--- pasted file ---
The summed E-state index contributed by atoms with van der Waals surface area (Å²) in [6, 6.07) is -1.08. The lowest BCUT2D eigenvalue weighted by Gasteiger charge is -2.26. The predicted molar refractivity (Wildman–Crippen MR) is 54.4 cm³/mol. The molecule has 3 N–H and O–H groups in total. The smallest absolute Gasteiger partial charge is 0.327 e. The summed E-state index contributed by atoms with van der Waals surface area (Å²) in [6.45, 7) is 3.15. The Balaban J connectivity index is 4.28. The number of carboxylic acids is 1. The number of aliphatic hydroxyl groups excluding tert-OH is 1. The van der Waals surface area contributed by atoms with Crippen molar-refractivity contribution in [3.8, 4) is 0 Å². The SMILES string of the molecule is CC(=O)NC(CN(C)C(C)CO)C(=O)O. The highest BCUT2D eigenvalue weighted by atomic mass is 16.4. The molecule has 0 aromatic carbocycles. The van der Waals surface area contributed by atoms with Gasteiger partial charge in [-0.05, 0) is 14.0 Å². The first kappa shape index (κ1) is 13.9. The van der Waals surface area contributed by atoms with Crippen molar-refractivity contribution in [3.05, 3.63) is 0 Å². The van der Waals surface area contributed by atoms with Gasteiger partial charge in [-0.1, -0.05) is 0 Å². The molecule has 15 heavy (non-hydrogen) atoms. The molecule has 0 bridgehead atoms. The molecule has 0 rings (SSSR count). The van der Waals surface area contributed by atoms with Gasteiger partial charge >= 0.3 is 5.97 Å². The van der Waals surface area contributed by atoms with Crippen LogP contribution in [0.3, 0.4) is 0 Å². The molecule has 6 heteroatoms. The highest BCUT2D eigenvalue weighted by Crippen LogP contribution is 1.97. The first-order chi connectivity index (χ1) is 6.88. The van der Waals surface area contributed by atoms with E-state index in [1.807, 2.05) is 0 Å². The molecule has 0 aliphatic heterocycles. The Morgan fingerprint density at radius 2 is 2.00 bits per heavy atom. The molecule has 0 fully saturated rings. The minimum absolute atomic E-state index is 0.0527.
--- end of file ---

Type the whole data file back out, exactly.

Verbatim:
The summed E-state index contributed by atoms with van der Waals surface area (Å²) in [6, 6.07) is -1.08. The lowest BCUT2D eigenvalue weighted by Gasteiger charge is -2.26. The predicted molar refractivity (Wildman–Crippen MR) is 54.4 cm³/mol. The molecule has 3 N–H and O–H groups in total. The smallest absolute Gasteiger partial charge is 0.327 e. The summed E-state index contributed by atoms with van der Waals surface area (Å²) in [6.45, 7) is 3.15. The Balaban J connectivity index is 4.28. The number of carboxylic acids is 1. The number of aliphatic hydroxyl groups excluding tert-OH is 1. The van der Waals surface area contributed by atoms with Crippen molar-refractivity contribution in [3.8, 4) is 0 Å². The SMILES string of the molecule is CC(=O)NC(CN(C)C(C)CO)C(=O)O. The highest BCUT2D eigenvalue weighted by atomic mass is 16.4. The molecule has 0 aromatic carbocycles. The van der Waals surface area contributed by atoms with Gasteiger partial charge in [-0.05, 0) is 14.0 Å². The first kappa shape index (κ1) is 13.9. The van der Waals surface area contributed by atoms with Crippen molar-refractivity contribution in [3.05, 3.63) is 0 Å². The van der Waals surface area contributed by atoms with Gasteiger partial charge in [-0.1, -0.05) is 0 Å². The molecule has 15 heavy (non-hydrogen) atoms. The molecule has 0 bridgehead atoms. The molecule has 0 rings (SSSR count). The van der Waals surface area contributed by atoms with Gasteiger partial charge >= 0.3 is 5.97 Å². The van der Waals surface area contributed by atoms with Crippen LogP contribution in [0.3, 0.4) is 0 Å². The molecule has 6 heteroatoms. The highest BCUT2D eigenvalue weighted by Crippen LogP contribution is 1.97. The first-order chi connectivity index (χ1) is 6.88. The van der Waals surface area contributed by atoms with E-state index in [1.807, 2.05) is 0 Å². The molecule has 0 aliphatic heterocycles. The Morgan fingerprint density at radius 2 is 2.00 bits per heavy atom. The molecule has 0 fully saturated rings. The minimum absolute atomic E-state index is 0.0527.